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Saturday, 24 March 2012


In the interests of continued financial prudence – to which I referred in an earlier post – I’ve utilised some elements in my latest creation which might not as a rule find themselves in a chic cocktail.
Yet needs must.
                                                         Keen for my next cocktail...
                                           a prudent chap. Remember him?

A few weeks ago, I had made a bile o’ jam, as they say in Aberdeen – the rhubarb and ginger variety.
As a result, I had half a jar left of stem ginger pieces still covered in their thick, gooey juice.
Also wilting away at the back of the cocktail cabinet was half a bottle of Liqueur de Framboises, a strawberry concoction hunted down in Fortnum’s for an earlier creation, and still exceedingly potable, given its 21% alcohol volume.
So get to work then, mister, I ordered myself. The guests will be here any minute.
It’s more common for the dear better half to do the ordering but she’s making herself even more beautiful at the moment.
The name I’ve given it – Ginger Pop – will appeal to those of un certain age but don’t let the kiddies get anywhere near it, whatever you do.

Serves four
2 fl oz good vodka taken straight from the freezer
1 fl oz Grand Marnier
1 fl oz juice from jar of stem ginger
Good dash of orange bitters
Juice of half a lime
12 black seeded grapes
4 tiny chunks of stem ginger
Chocolate sauce
Caster sugar.

Place four or five ice cubes in a cocktail shaker
Add the remainder of the ingredients
Shake vigorously
Remove Martini glasses from the fridge where they’ve been chilling
Smear a smudge of chocolate sauce on the base of each glass and attach a grape to each. (This is an idea I got from Nightjar, the fab cocktail bar I wrote about last time.) The thick consistency of the sauce will ensure the grape adheres to it. (I used a yum variety: Chocolate & Orange Fudge Sauce from Fudge Kitchen, a wondrously thick extravagance which you can – not without a certain degree of guilt – eat straight from the jar with a spoon.)
Run a wedge of lime around the edge of each glass then dip it into a saucer of caster sugar
With each of four cocktail sticks pierce a grape followed by a stem ginger fragment then another grape
Pour the liquid into the glasses
Place a fruit-laden cocktail stick into each

As is customary, you’d wait until the magical Cocktail Hour of 6pm to serve these (even if I do say so myself) delights. But the clocks spring forward later tonight so we’re going to neck ’em at five o’clock.
Radical, what?!
All things ginger have a deep resonance in certain parts of the country, not least the west of Scotland. You may know someone such as the following... If so, don’t advertise it.

Friday, 16 March 2012

Maybe it's a big horse...

The London Evening Standard – a free paper owned by a Russian oligarch – boasts that it has its ear to the ground regarding cultural life in the city.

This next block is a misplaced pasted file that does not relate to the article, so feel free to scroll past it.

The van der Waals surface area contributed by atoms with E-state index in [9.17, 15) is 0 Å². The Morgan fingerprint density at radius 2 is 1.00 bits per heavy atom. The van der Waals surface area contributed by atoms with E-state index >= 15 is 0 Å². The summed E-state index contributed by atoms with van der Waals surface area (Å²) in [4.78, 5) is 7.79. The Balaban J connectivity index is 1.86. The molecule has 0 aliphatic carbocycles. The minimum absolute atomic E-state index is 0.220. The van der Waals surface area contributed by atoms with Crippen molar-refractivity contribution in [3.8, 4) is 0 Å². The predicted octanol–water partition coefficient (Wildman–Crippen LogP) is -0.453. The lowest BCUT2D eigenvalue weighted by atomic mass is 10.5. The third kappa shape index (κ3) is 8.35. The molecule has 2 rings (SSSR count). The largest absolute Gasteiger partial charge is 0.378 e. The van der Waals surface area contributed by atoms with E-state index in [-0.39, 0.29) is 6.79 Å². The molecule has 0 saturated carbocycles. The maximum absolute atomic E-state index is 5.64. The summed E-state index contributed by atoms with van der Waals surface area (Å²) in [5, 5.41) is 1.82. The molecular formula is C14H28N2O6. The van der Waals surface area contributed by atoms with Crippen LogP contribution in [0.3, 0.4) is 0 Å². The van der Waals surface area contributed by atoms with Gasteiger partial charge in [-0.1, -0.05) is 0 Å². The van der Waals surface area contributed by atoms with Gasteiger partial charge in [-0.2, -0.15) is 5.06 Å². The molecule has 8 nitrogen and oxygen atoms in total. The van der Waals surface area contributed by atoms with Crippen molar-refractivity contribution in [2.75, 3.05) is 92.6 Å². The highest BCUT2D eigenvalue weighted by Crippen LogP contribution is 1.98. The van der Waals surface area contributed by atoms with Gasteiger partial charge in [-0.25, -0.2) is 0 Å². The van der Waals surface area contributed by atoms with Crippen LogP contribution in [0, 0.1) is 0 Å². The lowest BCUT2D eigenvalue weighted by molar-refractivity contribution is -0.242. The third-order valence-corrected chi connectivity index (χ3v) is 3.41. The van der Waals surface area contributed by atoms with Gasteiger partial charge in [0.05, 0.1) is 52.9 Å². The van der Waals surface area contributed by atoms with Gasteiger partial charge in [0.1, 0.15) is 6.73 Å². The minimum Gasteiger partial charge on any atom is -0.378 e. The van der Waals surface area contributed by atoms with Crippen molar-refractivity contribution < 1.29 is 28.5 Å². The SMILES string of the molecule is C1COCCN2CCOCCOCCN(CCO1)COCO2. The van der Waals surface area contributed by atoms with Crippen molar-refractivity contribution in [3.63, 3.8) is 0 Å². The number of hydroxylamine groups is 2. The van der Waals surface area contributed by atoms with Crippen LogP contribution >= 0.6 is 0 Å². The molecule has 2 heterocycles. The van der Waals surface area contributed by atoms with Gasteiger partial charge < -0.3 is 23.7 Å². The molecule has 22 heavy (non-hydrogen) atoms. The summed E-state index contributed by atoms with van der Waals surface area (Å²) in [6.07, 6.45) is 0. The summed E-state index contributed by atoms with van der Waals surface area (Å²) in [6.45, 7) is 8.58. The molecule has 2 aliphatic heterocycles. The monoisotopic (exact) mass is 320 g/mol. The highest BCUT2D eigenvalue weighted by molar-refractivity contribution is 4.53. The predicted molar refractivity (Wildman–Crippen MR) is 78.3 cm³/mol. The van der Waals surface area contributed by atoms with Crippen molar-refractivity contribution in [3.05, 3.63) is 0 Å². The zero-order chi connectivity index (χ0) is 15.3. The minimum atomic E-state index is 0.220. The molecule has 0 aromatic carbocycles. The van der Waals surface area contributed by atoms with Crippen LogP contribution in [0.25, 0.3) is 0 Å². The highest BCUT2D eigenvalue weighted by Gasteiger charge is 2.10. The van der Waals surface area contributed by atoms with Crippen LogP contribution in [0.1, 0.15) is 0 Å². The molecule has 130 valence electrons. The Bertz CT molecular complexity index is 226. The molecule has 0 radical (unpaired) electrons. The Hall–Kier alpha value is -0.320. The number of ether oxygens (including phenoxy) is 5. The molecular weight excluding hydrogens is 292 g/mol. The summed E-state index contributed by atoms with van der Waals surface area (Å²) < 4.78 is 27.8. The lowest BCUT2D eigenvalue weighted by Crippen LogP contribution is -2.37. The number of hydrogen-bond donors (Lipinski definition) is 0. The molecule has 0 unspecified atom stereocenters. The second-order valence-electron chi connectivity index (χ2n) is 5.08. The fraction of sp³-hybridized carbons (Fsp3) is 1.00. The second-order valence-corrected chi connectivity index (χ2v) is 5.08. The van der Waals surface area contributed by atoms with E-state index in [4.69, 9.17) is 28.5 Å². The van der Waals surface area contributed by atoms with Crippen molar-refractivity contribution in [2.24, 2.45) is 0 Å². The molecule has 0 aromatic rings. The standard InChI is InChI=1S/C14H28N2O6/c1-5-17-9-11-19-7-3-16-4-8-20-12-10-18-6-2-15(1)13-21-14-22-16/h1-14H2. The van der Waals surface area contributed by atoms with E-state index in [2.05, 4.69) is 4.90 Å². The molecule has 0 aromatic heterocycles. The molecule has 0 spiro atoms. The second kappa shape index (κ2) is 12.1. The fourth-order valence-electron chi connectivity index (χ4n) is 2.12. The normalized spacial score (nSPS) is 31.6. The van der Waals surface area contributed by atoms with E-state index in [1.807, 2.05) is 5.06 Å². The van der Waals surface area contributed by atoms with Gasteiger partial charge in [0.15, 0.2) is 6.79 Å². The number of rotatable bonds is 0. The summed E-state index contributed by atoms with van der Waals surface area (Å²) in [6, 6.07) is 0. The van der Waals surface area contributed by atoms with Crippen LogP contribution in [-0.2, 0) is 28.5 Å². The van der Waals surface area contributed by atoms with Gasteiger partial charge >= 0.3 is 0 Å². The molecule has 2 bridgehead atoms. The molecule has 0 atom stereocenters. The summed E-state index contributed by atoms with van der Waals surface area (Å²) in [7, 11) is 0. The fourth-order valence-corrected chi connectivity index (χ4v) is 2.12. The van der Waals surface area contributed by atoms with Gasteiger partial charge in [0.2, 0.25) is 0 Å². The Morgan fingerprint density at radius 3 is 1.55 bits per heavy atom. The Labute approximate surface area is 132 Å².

Yet it has only just discovered (15/03/12) that Londoners – I use the term loosely – love cocktails. 
Where have their staffers been all this while? At fires? Riots? Covering Parliament?
The report in question, too, misses out on possibly the best spot in town.

Nightjar – named after a nocturnal bird with short legs (see above in daylight for a change) – is squeezed between two greasy spoons on the edge of Shoreditch, where the bells once chimed to the tune of "When I am rich". 
When indeed? 
Yet there are plenty of well-off punters around in this neck of the wood, situated within thieving distance of the City.

And inside, it's dark. Really dark. As my picture above shows. 
The bar, unobtrusive until then, opens its double wooden doors at 6pm, aspiring to the ambience of a Chicago 'speak' in the prohibition era. 
All that's missing is for the doorkeep to whisper "Leave your piece at the desk".
Mind you, if you asked that of a thirsty Glaswegian, you might be surprised to discover the punter divesting himself of a jam sandwich instead of a gat.
The cocktails at Nightjar are a wonder, costing about £10 each – and are in abundance. We had – as the pic shows – a White Lady and a Cosmo Roast. Because the lady loves a Cosmopolitan. (God knows what she sees in me.)
My selection wasn't like any White Lady I had ever encountered or even tasted before, but that merely confirmed my opinion that for every cocktail, there are umpteen recipes.
The place sells bar snacks too: decent tapas-style stuff for about £3 a pop. 
We had salmon balls, gorgeous warm bread and olives and feta-stuffed zucchini rolls.
Dulce et decorum est that a salmon should lay down his balls for a hedonist.
From 8pm a small band play selections from the hot jazz days. You know the kind of thing...

I was recommended to visit by a friend who had travelled all the way from Glasgow for one night only just to try it out. He and his companion spent several hours and much mazooma there.
Possibly not to be recommended. The place being so dark, you might end up tumbling into the lap of an oligarch's female companion.
Then you'd be required to give the billionaire and his broad-shouldered телохранители the Possil stare.
That might do it. Might